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Prepare for a Pullback
04/20/2009 12:06 pm EST
Jim Farrish, editor of SectorExchange.com, says the tone of the market remains bullish, but says it can go higher only if financials and technology continue to be leaders.
Six weeks to the up side and investors remain bullish. The technical data all point to an overbought market, but optimism and confidence are pushing the Nasdaq Composite and Standard & Poor's 500 indices higher. In fact, both are attempting to break above the January high and set the stage for the next leg up in the current trend. (Stocks were selling off Monday morning, however, on profit-taking and new concerns about financial stocks—Editor.)
The push higher has many analysts puzzled, but as long as both technology and financials continue to set the pace, the up trend will remain. The very same news that caused the markets to sell off from their January high is still in place; the difference is perspective. Then the glass was half empty, now the glass is half full.
The American Association of Individual Investors' sentiment indicator shows 44.1% of its members who responded are bullish, versus only 18.9% on March 5th. The swing is an indication why the trend remains to the up side.
Last week, financials led, gaining 3.3%. Industrials weren't far behind, up 3.2%. Energy, telecom, and utilities all turned in a small negative return for the week. Since the March 9th low, financials have been the winners, up 69%. Basic materials and industrials tied for second, up 38%, and then came technology, which rallied 32%. (For the calendar year, however, financials are down 28.6%, industrials have fallen 19.8%, basic materials are off 1.8%, and technology has risen 1.9%.)
Where does this leave us for the immediate future? Cautious is the only word I have been able to use personally. I, like many investors, want to maximize this move to the up side. However, we have to be realistic, so I have adjusted my stops almost daily over the last two weeks as the risk continues to increase short term.
What am I watching now? One of the data points I find of interest is the lack of improvement in the economic data relative to the move higher. I understand the market trades looking forward and most of the economic data is backward-looking back. Still, I just don't see the kind of improvement that justifies the current move.
I am watching the leadership from technology and financials as an indicator near term. In addition, 875 is the resistance point for the S&P 500 while 1682 is resistance for the Nasdaq. Technology leads the Nasdaq, while financials lead the S&P. If they falter, look for the major indexes to struggle with resistance near term. If their leadership continues, watch for the next leg higher.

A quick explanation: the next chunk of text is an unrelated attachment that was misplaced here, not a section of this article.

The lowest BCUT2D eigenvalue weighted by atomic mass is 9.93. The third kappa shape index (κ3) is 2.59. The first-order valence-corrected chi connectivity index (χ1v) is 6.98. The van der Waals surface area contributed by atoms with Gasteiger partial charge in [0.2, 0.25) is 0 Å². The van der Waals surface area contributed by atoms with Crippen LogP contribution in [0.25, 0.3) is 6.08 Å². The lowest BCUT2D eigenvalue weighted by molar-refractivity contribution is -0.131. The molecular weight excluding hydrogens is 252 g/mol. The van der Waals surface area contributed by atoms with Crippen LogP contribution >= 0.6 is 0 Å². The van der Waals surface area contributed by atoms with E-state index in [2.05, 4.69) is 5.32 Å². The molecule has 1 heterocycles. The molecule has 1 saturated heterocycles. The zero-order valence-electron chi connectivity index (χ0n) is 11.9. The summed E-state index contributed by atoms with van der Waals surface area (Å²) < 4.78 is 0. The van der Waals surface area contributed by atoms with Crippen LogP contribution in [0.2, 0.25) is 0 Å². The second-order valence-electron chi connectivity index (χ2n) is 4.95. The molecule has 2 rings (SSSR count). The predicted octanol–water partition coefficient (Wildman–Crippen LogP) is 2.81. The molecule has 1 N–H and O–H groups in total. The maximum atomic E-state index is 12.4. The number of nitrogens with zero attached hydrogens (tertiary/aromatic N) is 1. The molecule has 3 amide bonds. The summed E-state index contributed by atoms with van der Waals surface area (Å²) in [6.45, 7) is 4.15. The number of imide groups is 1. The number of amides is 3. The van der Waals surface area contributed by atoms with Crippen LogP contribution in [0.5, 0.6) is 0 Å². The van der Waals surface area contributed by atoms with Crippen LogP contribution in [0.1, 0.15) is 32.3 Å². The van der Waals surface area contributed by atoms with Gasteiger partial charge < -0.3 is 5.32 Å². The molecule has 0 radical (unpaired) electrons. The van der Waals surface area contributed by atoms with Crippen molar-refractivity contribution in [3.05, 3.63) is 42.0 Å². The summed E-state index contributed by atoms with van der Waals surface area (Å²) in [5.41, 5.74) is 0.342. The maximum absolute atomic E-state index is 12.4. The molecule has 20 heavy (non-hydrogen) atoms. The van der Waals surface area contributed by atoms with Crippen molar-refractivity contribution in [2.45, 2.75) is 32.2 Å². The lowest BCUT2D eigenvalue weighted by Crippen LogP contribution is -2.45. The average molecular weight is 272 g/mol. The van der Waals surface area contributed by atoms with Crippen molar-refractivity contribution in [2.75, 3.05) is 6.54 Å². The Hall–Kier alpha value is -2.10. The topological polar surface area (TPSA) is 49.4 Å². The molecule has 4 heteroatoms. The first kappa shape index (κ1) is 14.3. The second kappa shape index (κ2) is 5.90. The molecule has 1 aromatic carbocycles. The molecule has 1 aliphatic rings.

The table of ETFs to watch has been updated to take into account last week's move. Raise your stops and be disciplined: This market is due for a pullback and you want to be prepared. To quote Will Rogers, "You can be on the right track and still get hit by a train."
Last week I was looking for the following three things for the market to move higher, and I have updated them:
1. Break above the 875 mark on the S&P 500 to validate a continuation of the uptrend. If we fail, look for a retreat near the 800-820 level of support.
2. Continued leadership from financials and technology (see above). If they pull back, look for the rest of the market to follow. If they run higher, it will provide the leadership for the next leg higher.
3. Earnings remain in the forefront. They may point the way for the rest of the market.
Know what your strategy is relative to your portfolio now, before a pullback takes place. Where are your stops? How much down side risk are you willing to accept at this point? Knowing that now will make your decisions easier if and when the pullback begins.
Jim Farrish, founder and editor of Melbourne, Florida-based SectorExchange.com, writes regularly about sectors and speaks widely about investing and money management.
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